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Restaurant review: Made in Brasil Boteco, Chalk Farm Road, NW1

PUBLISHED: 16:02 20 April 2015

Made in Brasil Boteco offers a south American take on tapas Pic: Felipe Goncalves

Made in Brasil Boteco offers a south American take on tapas Pic: Felipe Goncalves

www.felipephoto.com

Tasty Brazilian take on Spanish classic

Restaurant info:

Made in Brasil Boteco

48 Chalk Farm Road

NW1 8AJ

Tube; Chalk Farm

T: 020 7267 4868

W: madeinbrasil.co.uk

Tapas: from £3.85

Cocktails: from £5.95

Children welcome: Yes until 8pm

Disabled access: No

Tapas; it’s as Spanish as paella, bull-fighting and tiki-taka. But Made in Brazil Boteco, cousin of the successful Inverness Street eatery, have given the snacks a south American flavour.

It’s down the Chalk Farm Road, in premises formerly occupied BY Jamaican joint Coco Bamboo, and it seems to have retained quite a lot of its garish decor, and the lovely roof garden.

“This is not really a wine place” the waiter assured us, but the cocktails list is awesome, particularly the caipirinhas, of which there are about 20 different types, including chilli, lychee and banana, for about £7.

Thus libated, we had a look at the menu and, as ever with tapas, didn’t really know how much to order.

Four small and one big seemed to be the consensus, and we asked for it to all come out at once, basking in our gluttony.

The casquinha de siri (crab meat baked on a scallop shell) was tender with a firey hint, while the huge garlic prawns were OK, but frankly didn’t have enough chilli and garlic on them.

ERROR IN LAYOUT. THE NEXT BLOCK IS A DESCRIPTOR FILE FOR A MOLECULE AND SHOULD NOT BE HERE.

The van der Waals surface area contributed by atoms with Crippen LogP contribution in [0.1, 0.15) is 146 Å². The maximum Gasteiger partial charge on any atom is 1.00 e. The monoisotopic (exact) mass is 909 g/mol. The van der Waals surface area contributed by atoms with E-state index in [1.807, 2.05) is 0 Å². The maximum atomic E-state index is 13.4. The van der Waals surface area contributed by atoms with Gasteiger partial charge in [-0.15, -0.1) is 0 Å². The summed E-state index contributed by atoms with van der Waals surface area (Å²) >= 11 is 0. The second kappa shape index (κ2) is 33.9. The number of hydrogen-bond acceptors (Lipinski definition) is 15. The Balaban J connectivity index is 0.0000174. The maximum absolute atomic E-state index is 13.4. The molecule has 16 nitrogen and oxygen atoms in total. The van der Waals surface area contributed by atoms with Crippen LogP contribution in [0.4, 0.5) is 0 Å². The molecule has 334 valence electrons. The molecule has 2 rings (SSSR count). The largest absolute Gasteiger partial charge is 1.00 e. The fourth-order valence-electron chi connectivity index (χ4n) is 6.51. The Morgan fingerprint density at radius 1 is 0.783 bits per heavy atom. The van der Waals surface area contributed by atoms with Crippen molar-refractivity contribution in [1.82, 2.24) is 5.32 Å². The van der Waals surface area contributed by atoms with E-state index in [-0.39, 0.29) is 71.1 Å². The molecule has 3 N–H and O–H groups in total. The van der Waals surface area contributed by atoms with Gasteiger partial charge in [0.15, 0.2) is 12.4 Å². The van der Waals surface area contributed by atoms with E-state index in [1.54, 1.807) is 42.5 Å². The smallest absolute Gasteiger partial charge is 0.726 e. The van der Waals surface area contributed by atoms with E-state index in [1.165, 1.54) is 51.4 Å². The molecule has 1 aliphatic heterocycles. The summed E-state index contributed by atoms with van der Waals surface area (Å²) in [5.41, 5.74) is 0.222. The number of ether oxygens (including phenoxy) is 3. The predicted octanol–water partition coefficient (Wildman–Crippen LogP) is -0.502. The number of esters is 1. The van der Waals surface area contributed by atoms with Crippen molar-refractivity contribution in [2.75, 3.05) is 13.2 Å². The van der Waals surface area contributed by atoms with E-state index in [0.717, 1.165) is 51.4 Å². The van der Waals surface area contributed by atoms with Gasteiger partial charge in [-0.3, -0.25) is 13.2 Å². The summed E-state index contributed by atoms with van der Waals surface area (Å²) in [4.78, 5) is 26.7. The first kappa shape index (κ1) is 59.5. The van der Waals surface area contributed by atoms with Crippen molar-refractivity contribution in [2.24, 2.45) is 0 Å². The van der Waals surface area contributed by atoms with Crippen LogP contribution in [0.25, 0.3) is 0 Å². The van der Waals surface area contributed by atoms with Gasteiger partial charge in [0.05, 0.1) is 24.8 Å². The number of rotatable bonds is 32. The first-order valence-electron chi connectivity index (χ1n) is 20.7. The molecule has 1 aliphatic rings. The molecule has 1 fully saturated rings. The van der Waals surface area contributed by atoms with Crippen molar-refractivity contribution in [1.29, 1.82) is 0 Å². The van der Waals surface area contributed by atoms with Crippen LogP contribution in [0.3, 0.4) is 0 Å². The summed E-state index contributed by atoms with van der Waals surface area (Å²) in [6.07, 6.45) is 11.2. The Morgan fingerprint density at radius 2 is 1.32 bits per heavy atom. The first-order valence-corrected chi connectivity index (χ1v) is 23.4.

Our first couple of Frango a passarinho (crispy chicken with lime mayo) were very nice, but after a while began to resemble takeway nuggets.

The best two dishes by far were the final couple.

Beringela “a parmegiana’’ (a vegetarian, pasta-less lasagna) was fantastic; delicate slivers of aubergine smothered in luxurious melted cheese on top of a rich vegetable medley.

Meanwhile the Picanha na chapa (rump steak) was truly epic.

Chopped into neat slices and cooked good and rare, it came served on a magnificent sizzling platter.

The famous Brazilian cut was tender to the touch and livened up with blistering onions, garlic and peppers.

So a bit of a mixed bag foodwise – but the good stuff was very good indeed, and it’s hard to get 100 per cent winners with tapas.

As the sun starts to climb in the sky this summer, I imagine some light bites and cocktails on the roof will be very popular indeed.


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